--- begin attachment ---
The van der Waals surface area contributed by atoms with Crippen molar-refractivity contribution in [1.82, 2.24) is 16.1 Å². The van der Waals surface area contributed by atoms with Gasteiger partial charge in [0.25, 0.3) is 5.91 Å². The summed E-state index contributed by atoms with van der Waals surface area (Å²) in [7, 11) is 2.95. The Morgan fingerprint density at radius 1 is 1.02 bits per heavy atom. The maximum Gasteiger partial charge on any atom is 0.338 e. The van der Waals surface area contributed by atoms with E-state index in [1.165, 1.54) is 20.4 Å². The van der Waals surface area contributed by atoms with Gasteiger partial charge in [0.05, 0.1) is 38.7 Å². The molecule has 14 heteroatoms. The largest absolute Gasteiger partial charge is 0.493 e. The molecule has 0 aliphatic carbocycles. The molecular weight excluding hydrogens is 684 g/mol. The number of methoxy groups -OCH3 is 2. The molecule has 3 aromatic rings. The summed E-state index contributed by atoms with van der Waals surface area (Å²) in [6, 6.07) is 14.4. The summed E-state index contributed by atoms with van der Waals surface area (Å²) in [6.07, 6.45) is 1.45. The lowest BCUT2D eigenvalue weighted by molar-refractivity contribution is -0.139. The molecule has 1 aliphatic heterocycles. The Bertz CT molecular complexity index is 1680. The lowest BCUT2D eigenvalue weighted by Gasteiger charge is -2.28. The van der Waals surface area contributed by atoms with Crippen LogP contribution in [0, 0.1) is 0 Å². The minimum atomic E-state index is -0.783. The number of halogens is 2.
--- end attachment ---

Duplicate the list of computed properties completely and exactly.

The van der Waals surface area contributed by atoms with Crippen molar-refractivity contribution in [1.82, 2.24) is 16.1 Å². The van der Waals surface area contributed by atoms with Gasteiger partial charge in [0.25, 0.3) is 5.91 Å². The summed E-state index contributed by atoms with van der Waals surface area (Å²) in [7, 11) is 2.95. The Morgan fingerprint density at radius 1 is 1.02 bits per heavy atom. The maximum Gasteiger partial charge on any atom is 0.338 e. The van der Waals surface area contributed by atoms with E-state index in [1.165, 1.54) is 20.4 Å². The van der Waals surface area contributed by atoms with Gasteiger partial charge in [0.05, 0.1) is 38.7 Å². The molecule has 14 heteroatoms. The largest absolute Gasteiger partial charge is 0.493 e. The molecule has 0 aliphatic carbocycles. The molecular weight excluding hydrogens is 684 g/mol. The number of methoxy groups -OCH3 is 2. The molecule has 3 aromatic rings. The summed E-state index contributed by atoms with van der Waals surface area (Å²) in [6, 6.07) is 14.4. The summed E-state index contributed by atoms with van der Waals surface area (Å²) in [6.07, 6.45) is 1.45. The lowest BCUT2D eigenvalue weighted by molar-refractivity contribution is -0.139. The molecule has 1 aliphatic heterocycles. The Bertz CT molecular complexity index is 1680. The lowest BCUT2D eigenvalue weighted by Gasteiger charge is -2.28. The van der Waals surface area contributed by atoms with Crippen LogP contribution in [0, 0.1) is 0 Å². The minimum atomic E-state index is -0.783. The number of halogens is 2.